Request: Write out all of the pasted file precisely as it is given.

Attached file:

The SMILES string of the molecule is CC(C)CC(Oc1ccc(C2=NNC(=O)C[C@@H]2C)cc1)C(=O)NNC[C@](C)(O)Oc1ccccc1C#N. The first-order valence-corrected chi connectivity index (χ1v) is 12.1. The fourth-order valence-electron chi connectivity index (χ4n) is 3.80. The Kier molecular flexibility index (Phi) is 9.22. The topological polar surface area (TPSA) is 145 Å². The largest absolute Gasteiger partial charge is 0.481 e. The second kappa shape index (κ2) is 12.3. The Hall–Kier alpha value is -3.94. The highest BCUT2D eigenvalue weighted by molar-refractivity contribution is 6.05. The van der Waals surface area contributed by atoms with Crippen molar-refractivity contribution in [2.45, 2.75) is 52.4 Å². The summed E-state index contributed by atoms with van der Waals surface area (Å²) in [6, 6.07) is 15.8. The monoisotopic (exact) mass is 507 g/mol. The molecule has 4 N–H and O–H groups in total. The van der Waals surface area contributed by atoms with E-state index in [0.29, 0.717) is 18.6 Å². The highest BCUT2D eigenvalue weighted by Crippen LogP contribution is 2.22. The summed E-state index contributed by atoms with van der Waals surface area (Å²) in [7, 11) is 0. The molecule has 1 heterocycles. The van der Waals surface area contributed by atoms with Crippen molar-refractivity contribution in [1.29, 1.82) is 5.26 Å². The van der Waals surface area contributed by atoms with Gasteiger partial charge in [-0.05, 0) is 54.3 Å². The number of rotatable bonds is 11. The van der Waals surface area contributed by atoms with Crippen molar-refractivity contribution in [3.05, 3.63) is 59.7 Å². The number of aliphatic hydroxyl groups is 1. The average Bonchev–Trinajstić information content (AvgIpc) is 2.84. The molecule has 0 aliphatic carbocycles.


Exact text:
The SMILES string of the molecule is CC(C)CC(Oc1ccc(C2=NNC(=O)C[C@@H]2C)cc1)C(=O)NNC[C@](C)(O)Oc1ccccc1C#N. The first-order valence-corrected chi connectivity index (χ1v) is 12.1. The fourth-order valence-electron chi connectivity index (χ4n) is 3.80. The Kier molecular flexibility index (Phi) is 9.22. The topological polar surface area (TPSA) is 145 Å². The largest absolute Gasteiger partial charge is 0.481 e. The second kappa shape index (κ2) is 12.3. The Hall–Kier alpha value is -3.94. The highest BCUT2D eigenvalue weighted by molar-refractivity contribution is 6.05. The van der Waals surface area contributed by atoms with Crippen molar-refractivity contribution in [2.45, 2.75) is 52.4 Å². The summed E-state index contributed by atoms with van der Waals surface area (Å²) in [6, 6.07) is 15.8. The monoisotopic (exact) mass is 507 g/mol. The molecule has 4 N–H and O–H groups in total. The van der Waals surface area contributed by atoms with E-state index in [0.29, 0.717) is 18.6 Å². The highest BCUT2D eigenvalue weighted by Crippen LogP contribution is 2.22. The summed E-state index contributed by atoms with van der Waals surface area (Å²) in [7, 11) is 0. The molecule has 1 heterocycles. The van der Waals surface area contributed by atoms with Crippen molar-refractivity contribution in [1.29, 1.82) is 5.26 Å². The van der Waals surface area contributed by atoms with Gasteiger partial charge in [-0.05, 0) is 54.3 Å². The number of rotatable bonds is 11. The van der Waals surface area contributed by atoms with Crippen molar-refractivity contribution in [3.05, 3.63) is 59.7 Å². The number of aliphatic hydroxyl groups is 1. The average Bonchev–Trinajstić information content (AvgIpc) is 2.84. The molecule has 0 aliphatic carbocycles.